Women burn burqas, men cut beards: Manbij celebrates liberation from ISIS (VIDEO, PHOTOS)
Mass jubilation engulfed the northern Syrian city of Manbij after months of battles and grief. Both residents who had stayed in the city and those who only just returned after hearing the news have been openly expressing joy at getting their homes and freedom back.
Embraces and kisses, happy smiles, and even more happy tears have been seen on Manbij’s streets, as this video and these pictures show, with whole-hearted laughter and words of gratitude heard on every corner.
Children, as children do, played football and enjoyed themselves, albeit in apocalyptic-looking surroundings.
An RT Arabic crew visiting the former Islamic State (IS, formerly ISIS/ISIL) stronghold captured the destruction left by the fighting. Their video shows dozens of homes nearly razed to the ground, piles of debris littering the streets, severely damaged infrastructure riddled with bullets holes, and large holes rent by bombs in almost every building.
“It was complicated for us to save civilians from the area, but we did it. Terrorists are now fleeing. We will go after them no matter where they are heading to,” said one of the female soldiers with the YPJ, which contributed greatly to the liberation of the city, to RT.
During their rule, IS jihadists imposed a hardline version of Islam, mandating strict social restrictions on Manbij’s residents.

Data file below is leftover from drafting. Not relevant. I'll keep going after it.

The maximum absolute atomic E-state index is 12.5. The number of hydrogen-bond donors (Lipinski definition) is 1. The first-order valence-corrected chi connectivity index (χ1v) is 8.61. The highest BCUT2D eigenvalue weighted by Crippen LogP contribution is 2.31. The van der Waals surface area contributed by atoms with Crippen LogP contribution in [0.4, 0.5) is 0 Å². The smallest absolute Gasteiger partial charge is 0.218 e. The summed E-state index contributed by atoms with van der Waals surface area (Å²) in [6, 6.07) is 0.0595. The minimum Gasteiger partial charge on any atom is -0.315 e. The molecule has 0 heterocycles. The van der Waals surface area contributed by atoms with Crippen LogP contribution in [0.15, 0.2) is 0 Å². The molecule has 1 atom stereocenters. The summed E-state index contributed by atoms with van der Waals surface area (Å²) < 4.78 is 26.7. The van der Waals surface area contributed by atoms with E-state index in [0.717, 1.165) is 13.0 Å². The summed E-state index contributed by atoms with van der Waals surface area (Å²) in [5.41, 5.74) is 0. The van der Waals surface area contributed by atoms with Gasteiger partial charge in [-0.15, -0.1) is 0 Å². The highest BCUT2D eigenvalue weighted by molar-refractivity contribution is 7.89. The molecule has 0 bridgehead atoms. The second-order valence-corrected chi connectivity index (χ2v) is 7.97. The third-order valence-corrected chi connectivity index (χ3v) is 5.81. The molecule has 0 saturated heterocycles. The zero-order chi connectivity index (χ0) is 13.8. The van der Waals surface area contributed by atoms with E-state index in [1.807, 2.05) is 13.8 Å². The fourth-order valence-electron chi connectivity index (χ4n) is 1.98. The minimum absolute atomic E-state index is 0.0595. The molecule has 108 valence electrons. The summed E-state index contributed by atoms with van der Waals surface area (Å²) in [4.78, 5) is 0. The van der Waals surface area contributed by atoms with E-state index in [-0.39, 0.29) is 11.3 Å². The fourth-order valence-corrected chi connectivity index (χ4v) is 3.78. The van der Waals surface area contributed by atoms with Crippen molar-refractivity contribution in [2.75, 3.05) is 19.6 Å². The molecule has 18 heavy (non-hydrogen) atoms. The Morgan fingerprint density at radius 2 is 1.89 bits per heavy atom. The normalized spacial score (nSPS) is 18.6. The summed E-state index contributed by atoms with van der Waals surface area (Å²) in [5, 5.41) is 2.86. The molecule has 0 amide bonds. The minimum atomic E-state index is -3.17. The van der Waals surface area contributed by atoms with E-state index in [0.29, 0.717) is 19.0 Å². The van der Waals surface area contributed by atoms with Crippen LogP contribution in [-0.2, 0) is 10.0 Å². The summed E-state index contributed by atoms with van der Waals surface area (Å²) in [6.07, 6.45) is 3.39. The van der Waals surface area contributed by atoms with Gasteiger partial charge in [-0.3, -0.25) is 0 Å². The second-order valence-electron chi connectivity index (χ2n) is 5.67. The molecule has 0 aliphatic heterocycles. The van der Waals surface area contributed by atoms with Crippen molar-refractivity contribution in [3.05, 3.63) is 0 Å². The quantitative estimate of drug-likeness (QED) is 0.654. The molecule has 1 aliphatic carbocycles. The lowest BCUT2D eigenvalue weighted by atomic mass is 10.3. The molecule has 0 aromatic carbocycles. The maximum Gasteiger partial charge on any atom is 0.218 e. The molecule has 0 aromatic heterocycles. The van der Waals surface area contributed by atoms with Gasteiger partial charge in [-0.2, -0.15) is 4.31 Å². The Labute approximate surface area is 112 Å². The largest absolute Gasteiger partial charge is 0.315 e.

SDF soldiers have brought in supplies and are distributing them among the population, adding to the joys of the day.
Celebrations in solidarity with Manbij are also held in other cities across Syria, as these Twitter posts attest.
Arab and Kurdish fighters from SDF announced the full liberation of Manbij on Friday after successfully conducting the final assault on the IS-held al-Sirb neighborhood. During this assault, they rescued some 2,000 civilians who had been abducted by the jihadists as they were being driven out of Manjib to be used as “human shields.” Citing a source from the Syrian army, AFP news agency reported that, while some of the abducted residents were able to escape themselves, some, surprisingly, “were freed” by the fleeing terrorists.
Manbij was a key transit point on the route between the Turkish border and Raqqa, the Syrian city proclaimed capital of the jihadists’ “Islamic caliphate.” The SDF launched its offensive on the city on May 31, with air support from the US-led coalition. The army was able to seize Manjib only two and a half months later, on Aug 6, while still driving terrorists out of some parts of the town. Manbij residents had endured a total of 73 days of constant fighting when the allied forces were driving out the jihadists street by street.